Surgery opens the sheath over the
The goal is to relieve the pain caused by the irritation and swelling. The condition can be treated by a splint, but it is not very effective, works only because you cannot use your thumb (and who can afford to give up the use of their thumb?), and usually returns as soon as the splint is discontinued. The most effective treatment is a steroid injection. This injection is usually effective in about 82% to 95% of cases.
When symptoms are severe or do not improve, I may recommend surgery. The surgery opens the sheath (seen in green in Figure 3)) to make more room for the irritated tendons. The surgery is done on an out-patient basis. Patients can usually use the hand lightly right after surgery and most patients have normal use within about a month.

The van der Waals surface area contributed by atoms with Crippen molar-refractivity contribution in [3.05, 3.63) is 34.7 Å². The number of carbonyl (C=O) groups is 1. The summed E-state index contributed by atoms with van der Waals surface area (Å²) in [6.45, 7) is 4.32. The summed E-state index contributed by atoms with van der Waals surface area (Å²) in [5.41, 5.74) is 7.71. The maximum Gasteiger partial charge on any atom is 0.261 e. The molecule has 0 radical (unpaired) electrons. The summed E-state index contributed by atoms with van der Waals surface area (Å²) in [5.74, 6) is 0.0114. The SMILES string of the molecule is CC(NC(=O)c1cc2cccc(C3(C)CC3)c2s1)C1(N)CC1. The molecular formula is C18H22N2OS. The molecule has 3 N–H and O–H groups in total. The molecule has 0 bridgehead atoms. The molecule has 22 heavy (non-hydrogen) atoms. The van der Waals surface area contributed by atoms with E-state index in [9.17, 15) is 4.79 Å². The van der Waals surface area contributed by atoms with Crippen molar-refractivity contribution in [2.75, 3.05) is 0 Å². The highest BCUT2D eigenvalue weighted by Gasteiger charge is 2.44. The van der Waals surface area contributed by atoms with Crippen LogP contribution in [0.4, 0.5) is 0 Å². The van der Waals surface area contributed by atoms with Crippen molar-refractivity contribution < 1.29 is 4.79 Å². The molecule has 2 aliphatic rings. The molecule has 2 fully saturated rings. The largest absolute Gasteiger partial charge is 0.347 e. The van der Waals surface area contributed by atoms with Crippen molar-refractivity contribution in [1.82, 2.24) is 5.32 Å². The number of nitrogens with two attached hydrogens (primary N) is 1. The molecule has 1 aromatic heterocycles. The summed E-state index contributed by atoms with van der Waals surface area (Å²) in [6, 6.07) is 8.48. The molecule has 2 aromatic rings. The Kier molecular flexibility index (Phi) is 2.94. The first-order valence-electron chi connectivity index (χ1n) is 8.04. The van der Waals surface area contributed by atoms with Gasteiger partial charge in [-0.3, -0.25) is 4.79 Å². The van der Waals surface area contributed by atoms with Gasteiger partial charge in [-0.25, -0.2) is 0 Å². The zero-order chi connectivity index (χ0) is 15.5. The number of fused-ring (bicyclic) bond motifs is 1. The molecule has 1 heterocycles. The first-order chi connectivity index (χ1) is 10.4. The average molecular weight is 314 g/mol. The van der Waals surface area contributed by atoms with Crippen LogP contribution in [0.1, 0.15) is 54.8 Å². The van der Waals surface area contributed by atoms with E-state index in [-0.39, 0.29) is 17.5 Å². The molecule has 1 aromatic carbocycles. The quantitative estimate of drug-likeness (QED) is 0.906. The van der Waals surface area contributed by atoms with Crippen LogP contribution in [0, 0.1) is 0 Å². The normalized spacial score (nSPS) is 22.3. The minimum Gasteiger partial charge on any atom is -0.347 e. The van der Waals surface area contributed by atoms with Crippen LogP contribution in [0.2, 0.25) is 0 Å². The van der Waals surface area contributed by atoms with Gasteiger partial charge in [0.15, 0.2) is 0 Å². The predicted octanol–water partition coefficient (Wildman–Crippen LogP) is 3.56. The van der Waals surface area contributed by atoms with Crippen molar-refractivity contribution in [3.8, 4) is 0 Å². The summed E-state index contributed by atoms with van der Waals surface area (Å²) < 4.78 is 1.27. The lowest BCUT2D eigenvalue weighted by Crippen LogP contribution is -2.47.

During surgery, I also explore to make sure to decompress any extra compartments and extra tendons. The chief surgical complication is irritation of the nerve (see the yellow structure in Figure 3), which is a branch of the radial sensory nerve. Although Figure 3 shows just one nerve, generally there are several (two to four) branches that are located over the sheath, and need to be moved out of the way. This nerve is very sensitive to any handling, so I am very gentle with it. While nerve injury is a possibility, problems with the nerve are actually quite rare (none so far in my career, but I continue to be very careful!). After surgery, it is important to work on wrist range of motion, flexing and extending the wrist, keeping all the fingers and especially the thumb, loose. While doing this exercise, do not simultaneously bend the wrist and also extend the thumb. Thumb exercises should be done with the wrist in neutral (not flexed or extended). his helps to keep the hand flexible but does not risk subluxing the operated tendons from popping out of position. This usually happens when patients fully flex or extend their wrists, then simultaneously doing forceful motions of the thumb.